12/18/2013 08:21 EST | Updated 02/17/2014 05:59 EST

Why South Africa is Still Dealing With Segregation and Poverty

Sisters Abigail and Jocelyn Gqadu, aged 13 and 15, attend high school in Cullinan, outside Pretoria. They are both from the Xhosa clan, like Nelson Mandela, and should be living the dream of post-apartheid South Africa.

But they told me that many of their classes are segregated, not by race, but by language. The white students attend classes taught in Afrikaans, their mother tongue, while the black students, who speak a variety of different languages and dialects, are taught in English. All the teachers are white, they say, and can't teach or answer questions about black African culture. The team sports offered by the school are field hockey, rugby and cricket -- sports black South Africans don't like to play, the sisters say.

"There are two classes of white students, and one class of black students in my grade," explains Jocelyn. "We have almost nothing to do with each other."

The town where they go to school is named after the famed Cullinan Diamond Mine, where the world's largest rough gem diamond was found in 1905. Recently, a flawless blue diamond was discovered at the mine and sold for $9 million at a Sotheby's auction.

Wealth from diamonds is apparent in the lush gardens, lovely homes and chic restaurants on the town's main street. But most of the area's blacks live in the surrounding townships. That doesn't mean they are unfamiliar with the mine. Many of their relatives, through the generations, have worked underground there.

The Gqadu girls, and their friends, dream of opportunities their parents never had. Abigail loves computers and robots, while Jocelyn wants to be a designer or decorator. Like so many others I met in South Africa during the ten days of mourning Mandela, they were shaken by his death and also worried they would be crushed by the well-documented challenges young blacks face--poverty, malnutrition, segregated and substandard schools and one of the highest youth unemployment rates in the world. And most high schools, including the one the Gqadu girls attend, require school fees.

South Africa has more than 10 million jobless people and half of them are between the ages of 15 and 24. Some estimates put the unemployment rate among township youth at 57 per cent.

The South African Reconciliation Barometer, a survey of racial and social attitudes, consistently finds a deeply divided nation. Less than 40 per cent of South Africans socialize with people of another race, while only 22 per cent of white South Africans and a fifth of black South Africans live in racially integrated neighbourhoods. Just 11 per cent of white children go to integrated schools, and 15 per cent of black children.

A report released last month by South Africa's Statistician General found huge differences between the lives of black and white South African children. The report found that:

• 94 per cent of white children have access to piped water in their home, whereas only 27 per cent of black children do.

• Only 40.2 per cent of black infants live in a home with a flush toilet, a convenience enjoyed by almost all their white and Indian counterparts.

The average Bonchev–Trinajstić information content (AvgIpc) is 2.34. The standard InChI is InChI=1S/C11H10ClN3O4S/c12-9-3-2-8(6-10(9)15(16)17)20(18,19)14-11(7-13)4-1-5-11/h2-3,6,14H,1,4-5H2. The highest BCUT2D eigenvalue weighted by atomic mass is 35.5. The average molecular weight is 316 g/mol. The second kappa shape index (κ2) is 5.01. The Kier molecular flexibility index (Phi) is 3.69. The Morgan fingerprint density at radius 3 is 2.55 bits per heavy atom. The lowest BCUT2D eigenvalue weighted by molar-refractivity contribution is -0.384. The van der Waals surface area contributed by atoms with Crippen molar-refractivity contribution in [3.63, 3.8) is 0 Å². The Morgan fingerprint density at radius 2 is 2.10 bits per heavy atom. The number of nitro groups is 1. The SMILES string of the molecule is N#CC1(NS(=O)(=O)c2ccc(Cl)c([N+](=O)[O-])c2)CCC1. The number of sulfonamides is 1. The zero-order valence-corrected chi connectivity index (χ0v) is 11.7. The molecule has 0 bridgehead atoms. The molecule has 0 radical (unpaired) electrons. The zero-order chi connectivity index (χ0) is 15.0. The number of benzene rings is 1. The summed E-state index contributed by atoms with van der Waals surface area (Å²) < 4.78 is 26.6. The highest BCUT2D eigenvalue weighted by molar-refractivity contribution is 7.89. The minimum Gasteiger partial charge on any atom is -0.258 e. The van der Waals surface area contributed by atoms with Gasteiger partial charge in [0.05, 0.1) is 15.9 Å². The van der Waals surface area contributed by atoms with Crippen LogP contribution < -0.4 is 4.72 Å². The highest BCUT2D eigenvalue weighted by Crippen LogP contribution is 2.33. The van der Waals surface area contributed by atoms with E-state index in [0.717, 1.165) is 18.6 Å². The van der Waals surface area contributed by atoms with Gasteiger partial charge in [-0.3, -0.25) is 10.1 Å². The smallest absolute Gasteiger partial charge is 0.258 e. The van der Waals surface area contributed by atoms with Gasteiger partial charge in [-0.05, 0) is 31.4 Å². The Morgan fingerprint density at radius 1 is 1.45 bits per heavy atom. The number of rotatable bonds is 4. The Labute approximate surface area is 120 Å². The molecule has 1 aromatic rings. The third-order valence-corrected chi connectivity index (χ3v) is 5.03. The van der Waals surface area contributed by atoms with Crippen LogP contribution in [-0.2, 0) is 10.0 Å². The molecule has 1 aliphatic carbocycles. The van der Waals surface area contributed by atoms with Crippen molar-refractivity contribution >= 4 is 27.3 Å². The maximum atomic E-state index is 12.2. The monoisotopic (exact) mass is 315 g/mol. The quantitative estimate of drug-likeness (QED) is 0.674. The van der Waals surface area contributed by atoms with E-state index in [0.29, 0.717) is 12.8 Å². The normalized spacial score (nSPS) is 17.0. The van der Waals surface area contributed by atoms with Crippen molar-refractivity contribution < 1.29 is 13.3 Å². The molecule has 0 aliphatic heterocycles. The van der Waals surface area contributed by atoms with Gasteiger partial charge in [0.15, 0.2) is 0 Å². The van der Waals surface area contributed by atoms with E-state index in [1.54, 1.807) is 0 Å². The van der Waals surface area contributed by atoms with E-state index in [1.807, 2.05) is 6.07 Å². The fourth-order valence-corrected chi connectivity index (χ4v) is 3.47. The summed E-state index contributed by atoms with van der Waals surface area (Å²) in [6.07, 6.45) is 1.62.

• A majority of white, Indian and Asian children use private health care, whereas the majority of black African infants (82.8 per cent) and coloured infants (66 per cent) use public hospitals/clinics.

The Gqadu sisters, like many young black South Africans, face many obstacles to success. Their greatest hope, and champion, is their mother, Mbali.

The single mom recently lost her job as a call-center agent at a financial services company. She gets 200 rand ($20 Canadian) a month per child from the government. She volunteers her time running an after-school program for girls, aged 10 to 14, to keep them out of trouble and involved in sports, drama and music.

The program, called Arise & Shine, was run out of a garden shed a few metres from the gate of the Cullinan Diamond mine. But it must now vacate to make way for a paying tenant.

Mbali grew up without parents in her life. "I don't want to repeat the same mistakes of my parents. I should be a prostitute right now because of the environment I grew up, but it's a grace of God that I grew up and to raise these lovely girls who I am so proud of."

A trained pastor, she dreams of studying psychology so she can counsel teen moms.

Mbali has struggled since 2010 to keep her program running, with support from the nearby diamond mine, and other grants. She has a proposal before the local town council, but it is stalled. She says fighting for any advantage is difficult.

"I feel so sad, that after what Mandela has done for us, we are still living in the same conditions. We are not even having jobs or things like that. We have been all poor, but we are struggling to figure out how to rise up," says Mbali.

During my visit to South Africa, I saw many of Mandela's triumphs but also the challenges that remain.

By Craig Kielburger

Craig and Marc Kielburger are co-founders of international charity and educational partner, Free The Children. Its youth empowerment event, We Day, is in 11 cities across North America this year, inspiring more than 160,000 attendees from over 4,000 schools. For more information, visit


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